When I first suggested using tarps to my wife she insisted on complete bug protection, i.e. bug net tents, so I made them along with the tarps. Now we take them unless we're sure there will be no bugs. They're a bit heavy but we don't care because they give complete protection.
Note that taking our 3-person tarp and net tent for just two of us on kayaking trips is a luxury. Finally, she recently insisted on perimeter bug netting on our very large pyramid tent, so I sewed about the longest netting perimeter you can imagine, about 18" wide by 45 feet!Jun 26, 2012 at 10:27 am #1890254
Dale WambaughBPL Member
@dwambaughLocale: Pacific Northwest
BTW, Bear Paw makes all sorts of excellent bug tents ( see http://www.bearpawwd.com )
I'm using a hammock with a built-in zippered bug net that is a joy. There's nothing like being zipped in and the bugs stuck outside :) Nyah nyah!
I use small amounts of DEET on hands, neck, ears and legs if I'm wearing shorts. I think permethrin is fine on loose outer clothing. It works great on a bandana just tied around my neck or as a "pirate hat".Jun 26, 2012 at 12:15 pm #1890281
Nick GatelBPL Member
@ngatelLocale: Southern California
My main shelters have always been tarps. I don't own a net. And I don't put up the tarp unless it is going to rain, and usually there aren't any bugs out when it is raining. Perhaps the bugs are worse where you hike than where I hike, but seems people stress over bugs in the high Sierras this time of year, and I just ignore them.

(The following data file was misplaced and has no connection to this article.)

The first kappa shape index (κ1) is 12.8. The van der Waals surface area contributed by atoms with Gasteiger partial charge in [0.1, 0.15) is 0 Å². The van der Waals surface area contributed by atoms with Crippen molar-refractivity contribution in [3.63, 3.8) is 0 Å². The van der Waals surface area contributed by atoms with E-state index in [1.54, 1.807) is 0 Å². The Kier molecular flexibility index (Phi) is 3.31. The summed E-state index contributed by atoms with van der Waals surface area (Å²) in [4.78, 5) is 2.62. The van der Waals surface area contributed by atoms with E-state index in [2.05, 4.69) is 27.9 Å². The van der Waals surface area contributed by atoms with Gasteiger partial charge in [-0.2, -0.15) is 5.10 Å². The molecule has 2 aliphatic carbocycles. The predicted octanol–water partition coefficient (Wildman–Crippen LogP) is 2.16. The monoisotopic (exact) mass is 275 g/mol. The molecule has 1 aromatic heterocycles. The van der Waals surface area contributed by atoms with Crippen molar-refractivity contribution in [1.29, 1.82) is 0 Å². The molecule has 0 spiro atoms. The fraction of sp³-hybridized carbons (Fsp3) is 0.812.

A head net or DEET is adequate for me.Jun 26, 2012 at 2:57 pm #1890324
Yeah, I don't worry too much about bugs, but sometimes at night they are exceptionally annoying. Blackflies are very bad in spring, but, I seem to manage them OK. Sometimes the mosquitoes are bad enough to carry you away, though…even after a fresh application of DEET.
Thanks again!Jun 26, 2012 at 5:58 pm #1890367
Elliott WolinBPL Member
@ewolinLocale: Hampton Roads, Virginia
I think we just do not like using DEET, although we carry it if there's a chance for bugs. Maybe this is why we always bring a net tent for our tarp. Also, we do a lot of hiking in the Adirondacks and White Mountains.
We also carry bug nets for our heads although we've rarely used them.Jun 29, 2012 at 10:24 am #1891083
My thanks to everyone. As I suspected, mostly I handle bugs about the best way available under a terp. I am off for 6 days doing a yoyo of the NFCT between Old Forge and Forked Lake. We plan to relax and enjow the sights and scenery. I have a new canoe for the trip but was wondering about all the bugs around Brown Tract Inlet and Tioga Point with my daughter. Thanks again!Jul 4, 2012 at 9:15 am #1892186
Peter BakwinBPL Member
We're hiking the JMT late Aug / early Sept. Are we likely to encounter mosquitos? I've hiked in the area before, but earlier in August, and we did sometimes have mosquitos, especially at lower elevations. Trying to decide if we need nets for our tarps.Jul 5, 2012 at 4:14 am #1892336
"We're hiking the JMT late Aug / early Sept. Are we likely to encounter mosquitos? I've hiked in the area before, but earlier in August, and we did sometimes have mosquitos, especially at lower elevations. Trying to decide if we need nets for our tarps."
Generally, the bloody biters don't maintain activity around 50F. If nights start getting warm you could have trouble with them, though. Watch the weather forcasts and average temps for the time you will be headed out.
We just got back last night and got two bites for the whole trip. Permethrin, DEET and reasonable skin cover seem to do the trick, OK.Jul 7, 2012 at 2:05 pm #1892886
Eric BlumensaadtBPL Member
@danepackerLocale: Mojave Desert
Well, after many years of enforced tarping (B/C of lack of funds) as a callow youth I am now happily a tenter. My TT Moment keeps bugs out just fine.
Lessee, canopy, netting, floor = 28 oz. for a TT Moment.
You must be logged in to reply to this topic.